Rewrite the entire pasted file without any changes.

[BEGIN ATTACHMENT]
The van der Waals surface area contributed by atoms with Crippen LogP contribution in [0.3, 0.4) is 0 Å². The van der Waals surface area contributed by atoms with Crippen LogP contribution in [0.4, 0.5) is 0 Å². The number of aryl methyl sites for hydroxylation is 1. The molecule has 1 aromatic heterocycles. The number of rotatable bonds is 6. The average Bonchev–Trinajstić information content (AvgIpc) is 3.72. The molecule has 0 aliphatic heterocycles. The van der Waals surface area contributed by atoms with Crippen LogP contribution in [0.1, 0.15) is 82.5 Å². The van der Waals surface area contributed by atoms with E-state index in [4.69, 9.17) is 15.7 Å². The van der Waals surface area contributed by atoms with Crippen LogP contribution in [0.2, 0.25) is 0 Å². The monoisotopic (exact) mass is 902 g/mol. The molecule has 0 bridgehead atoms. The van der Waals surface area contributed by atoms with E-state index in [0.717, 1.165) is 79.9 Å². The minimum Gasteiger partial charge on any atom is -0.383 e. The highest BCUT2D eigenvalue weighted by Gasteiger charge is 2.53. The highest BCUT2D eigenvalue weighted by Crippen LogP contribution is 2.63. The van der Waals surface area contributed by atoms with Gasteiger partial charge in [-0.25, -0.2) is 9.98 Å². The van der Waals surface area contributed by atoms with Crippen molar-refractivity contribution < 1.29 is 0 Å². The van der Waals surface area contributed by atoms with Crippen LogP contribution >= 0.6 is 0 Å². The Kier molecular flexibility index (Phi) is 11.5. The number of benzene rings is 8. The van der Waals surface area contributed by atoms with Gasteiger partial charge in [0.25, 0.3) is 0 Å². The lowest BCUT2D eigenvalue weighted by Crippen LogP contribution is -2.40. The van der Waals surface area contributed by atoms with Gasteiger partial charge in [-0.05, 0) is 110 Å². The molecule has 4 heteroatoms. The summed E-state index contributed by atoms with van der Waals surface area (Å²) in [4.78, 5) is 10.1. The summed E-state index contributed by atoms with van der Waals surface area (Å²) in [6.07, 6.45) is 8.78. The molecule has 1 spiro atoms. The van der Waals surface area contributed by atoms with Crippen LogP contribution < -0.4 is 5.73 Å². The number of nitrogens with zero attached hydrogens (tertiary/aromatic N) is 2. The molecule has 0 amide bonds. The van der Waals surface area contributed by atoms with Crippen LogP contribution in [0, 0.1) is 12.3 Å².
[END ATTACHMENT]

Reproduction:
The van der Waals surface area contributed by atoms with Crippen LogP contribution in [0.3, 0.4) is 0 Å². The van der Waals surface area contributed by atoms with Crippen LogP contribution in [0.4, 0.5) is 0 Å². The number of aryl methyl sites for hydroxylation is 1. The molecule has 1 aromatic heterocycles. The number of rotatable bonds is 6. The average Bonchev–Trinajstić information content (AvgIpc) is 3.72. The molecule has 0 aliphatic heterocycles. The van der Waals surface area contributed by atoms with Crippen LogP contribution in [0.1, 0.15) is 82.5 Å². The van der Waals surface area contributed by atoms with E-state index in [4.69, 9.17) is 15.7 Å². The van der Waals surface area contributed by atoms with Crippen LogP contribution in [0.2, 0.25) is 0 Å². The monoisotopic (exact) mass is 902 g/mol. The molecule has 0 bridgehead atoms. The van der Waals surface area contributed by atoms with E-state index in [0.717, 1.165) is 79.9 Å². The minimum Gasteiger partial charge on any atom is -0.383 e. The highest BCUT2D eigenvalue weighted by Gasteiger charge is 2.53. The highest BCUT2D eigenvalue weighted by Crippen LogP contribution is 2.63. The van der Waals surface area contributed by atoms with Gasteiger partial charge in [-0.25, -0.2) is 9.98 Å². The van der Waals surface area contributed by atoms with Crippen molar-refractivity contribution < 1.29 is 0 Å². The van der Waals surface area contributed by atoms with Crippen LogP contribution >= 0.6 is 0 Å². The Kier molecular flexibility index (Phi) is 11.5. The number of benzene rings is 8. The van der Waals surface area contributed by atoms with Gasteiger partial charge in [0.25, 0.3) is 0 Å². The lowest BCUT2D eigenvalue weighted by Crippen LogP contribution is -2.40. The van der Waals surface area contributed by atoms with Gasteiger partial charge in [-0.05, 0) is 110 Å². The molecule has 4 heteroatoms. The summed E-state index contributed by atoms with van der Waals surface area (Å²) in [4.78, 5) is 10.1. The summed E-state index contributed by atoms with van der Waals surface area (Å²) in [6.07, 6.45) is 8.78. The molecule has 1 spiro atoms. The van der Waals surface area contributed by atoms with Crippen LogP contribution < -0.4 is 5.73 Å². The number of nitrogens with zero attached hydrogens (tertiary/aromatic N) is 2. The molecule has 0 amide bonds. The van der Waals surface area contributed by atoms with Crippen LogP contribution in [0, 0.1) is 12.3 Å².